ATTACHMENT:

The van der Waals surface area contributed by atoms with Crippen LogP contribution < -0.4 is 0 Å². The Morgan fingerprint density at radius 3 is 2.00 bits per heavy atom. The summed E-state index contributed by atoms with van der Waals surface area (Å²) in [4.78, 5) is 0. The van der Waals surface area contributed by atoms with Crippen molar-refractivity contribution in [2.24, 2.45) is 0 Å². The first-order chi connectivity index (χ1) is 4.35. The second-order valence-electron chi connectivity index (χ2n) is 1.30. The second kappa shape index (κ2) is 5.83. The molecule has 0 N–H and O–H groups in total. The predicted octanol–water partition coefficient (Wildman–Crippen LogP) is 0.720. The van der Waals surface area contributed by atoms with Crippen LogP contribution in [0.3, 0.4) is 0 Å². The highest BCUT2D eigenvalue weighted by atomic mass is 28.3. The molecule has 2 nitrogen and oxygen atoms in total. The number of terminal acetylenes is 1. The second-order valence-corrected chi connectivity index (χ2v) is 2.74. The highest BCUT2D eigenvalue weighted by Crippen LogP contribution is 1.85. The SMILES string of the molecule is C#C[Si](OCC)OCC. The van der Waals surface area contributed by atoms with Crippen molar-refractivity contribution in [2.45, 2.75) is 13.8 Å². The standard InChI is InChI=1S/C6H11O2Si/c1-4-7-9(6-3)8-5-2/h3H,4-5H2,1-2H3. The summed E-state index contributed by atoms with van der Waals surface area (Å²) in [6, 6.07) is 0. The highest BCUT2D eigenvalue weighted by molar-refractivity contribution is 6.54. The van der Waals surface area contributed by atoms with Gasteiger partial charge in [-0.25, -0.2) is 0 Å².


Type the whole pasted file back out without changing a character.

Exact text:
The van der Waals surface area contributed by atoms with Crippen LogP contribution < -0.4 is 0 Å². The Morgan fingerprint density at radius 3 is 2.00 bits per heavy atom. The summed E-state index contributed by atoms with van der Waals surface area (Å²) in [4.78, 5) is 0. The van der Waals surface area contributed by atoms with Crippen molar-refractivity contribution in [2.24, 2.45) is 0 Å². The first-order chi connectivity index (χ1) is 4.35. The second-order valence-electron chi connectivity index (χ2n) is 1.30. The second kappa shape index (κ2) is 5.83. The molecule has 0 N–H and O–H groups in total. The predicted octanol–water partition coefficient (Wildman–Crippen LogP) is 0.720. The van der Waals surface area contributed by atoms with Crippen LogP contribution in [0.3, 0.4) is 0 Å². The highest BCUT2D eigenvalue weighted by atomic mass is 28.3. The molecule has 2 nitrogen and oxygen atoms in total. The number of terminal acetylenes is 1. The second-order valence-corrected chi connectivity index (χ2v) is 2.74. The highest BCUT2D eigenvalue weighted by Crippen LogP contribution is 1.85. The SMILES string of the molecule is C#C[Si](OCC)OCC. The van der Waals surface area contributed by atoms with Crippen molar-refractivity contribution in [2.45, 2.75) is 13.8 Å². The standard InChI is InChI=1S/C6H11O2Si/c1-4-7-9(6-3)8-5-2/h3H,4-5H2,1-2H3. The summed E-state index contributed by atoms with van der Waals surface area (Å²) in [6, 6.07) is 0. The highest BCUT2D eigenvalue weighted by molar-refractivity contribution is 6.54. The van der Waals surface area contributed by atoms with Gasteiger partial charge in [-0.25, -0.2) is 0 Å².